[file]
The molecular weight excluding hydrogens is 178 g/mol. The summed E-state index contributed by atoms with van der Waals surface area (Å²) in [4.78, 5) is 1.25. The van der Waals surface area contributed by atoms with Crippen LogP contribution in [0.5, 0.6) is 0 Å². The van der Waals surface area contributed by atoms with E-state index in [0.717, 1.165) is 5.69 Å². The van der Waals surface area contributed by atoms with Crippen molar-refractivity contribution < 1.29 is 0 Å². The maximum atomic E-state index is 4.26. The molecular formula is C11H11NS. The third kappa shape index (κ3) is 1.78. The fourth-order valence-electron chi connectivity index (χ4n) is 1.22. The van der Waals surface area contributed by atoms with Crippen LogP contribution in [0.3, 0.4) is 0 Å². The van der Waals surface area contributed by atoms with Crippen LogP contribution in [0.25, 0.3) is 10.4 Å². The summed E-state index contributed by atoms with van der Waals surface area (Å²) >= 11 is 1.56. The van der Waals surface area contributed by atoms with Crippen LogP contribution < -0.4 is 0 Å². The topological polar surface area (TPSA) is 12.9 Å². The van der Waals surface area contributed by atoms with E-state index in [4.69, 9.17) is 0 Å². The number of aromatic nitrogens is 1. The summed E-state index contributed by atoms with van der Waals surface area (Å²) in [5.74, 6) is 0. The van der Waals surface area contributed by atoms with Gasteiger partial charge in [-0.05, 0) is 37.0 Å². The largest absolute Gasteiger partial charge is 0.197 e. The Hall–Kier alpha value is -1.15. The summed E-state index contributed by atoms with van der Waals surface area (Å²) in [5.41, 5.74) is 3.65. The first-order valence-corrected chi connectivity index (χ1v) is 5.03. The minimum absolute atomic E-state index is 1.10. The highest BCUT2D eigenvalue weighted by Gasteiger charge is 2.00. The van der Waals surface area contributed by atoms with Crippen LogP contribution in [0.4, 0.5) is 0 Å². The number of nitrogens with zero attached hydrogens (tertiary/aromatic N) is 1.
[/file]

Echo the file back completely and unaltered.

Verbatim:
The molecular weight excluding hydrogens is 178 g/mol. The summed E-state index contributed by atoms with van der Waals surface area (Å²) in [4.78, 5) is 1.25. The van der Waals surface area contributed by atoms with Crippen LogP contribution in [0.5, 0.6) is 0 Å². The van der Waals surface area contributed by atoms with E-state index in [0.717, 1.165) is 5.69 Å². The van der Waals surface area contributed by atoms with Crippen molar-refractivity contribution < 1.29 is 0 Å². The maximum atomic E-state index is 4.26. The molecular formula is C11H11NS. The third kappa shape index (κ3) is 1.78. The fourth-order valence-electron chi connectivity index (χ4n) is 1.22. The van der Waals surface area contributed by atoms with Crippen LogP contribution in [0.3, 0.4) is 0 Å². The van der Waals surface area contributed by atoms with Crippen LogP contribution in [0.25, 0.3) is 10.4 Å². The summed E-state index contributed by atoms with van der Waals surface area (Å²) >= 11 is 1.56. The van der Waals surface area contributed by atoms with Crippen LogP contribution < -0.4 is 0 Å². The topological polar surface area (TPSA) is 12.9 Å². The van der Waals surface area contributed by atoms with E-state index in [4.69, 9.17) is 0 Å². The number of aromatic nitrogens is 1. The summed E-state index contributed by atoms with van der Waals surface area (Å²) in [5.74, 6) is 0. The van der Waals surface area contributed by atoms with Gasteiger partial charge in [-0.05, 0) is 37.0 Å². The largest absolute Gasteiger partial charge is 0.197 e. The Hall–Kier alpha value is -1.15. The summed E-state index contributed by atoms with van der Waals surface area (Å²) in [5.41, 5.74) is 3.65. The first-order valence-corrected chi connectivity index (χ1v) is 5.03. The minimum absolute atomic E-state index is 1.10. The highest BCUT2D eigenvalue weighted by Gasteiger charge is 2.00. The van der Waals surface area contributed by atoms with Crippen LogP contribution in [0.4, 0.5) is 0 Å². The number of nitrogens with zero attached hydrogens (tertiary/aromatic N) is 1.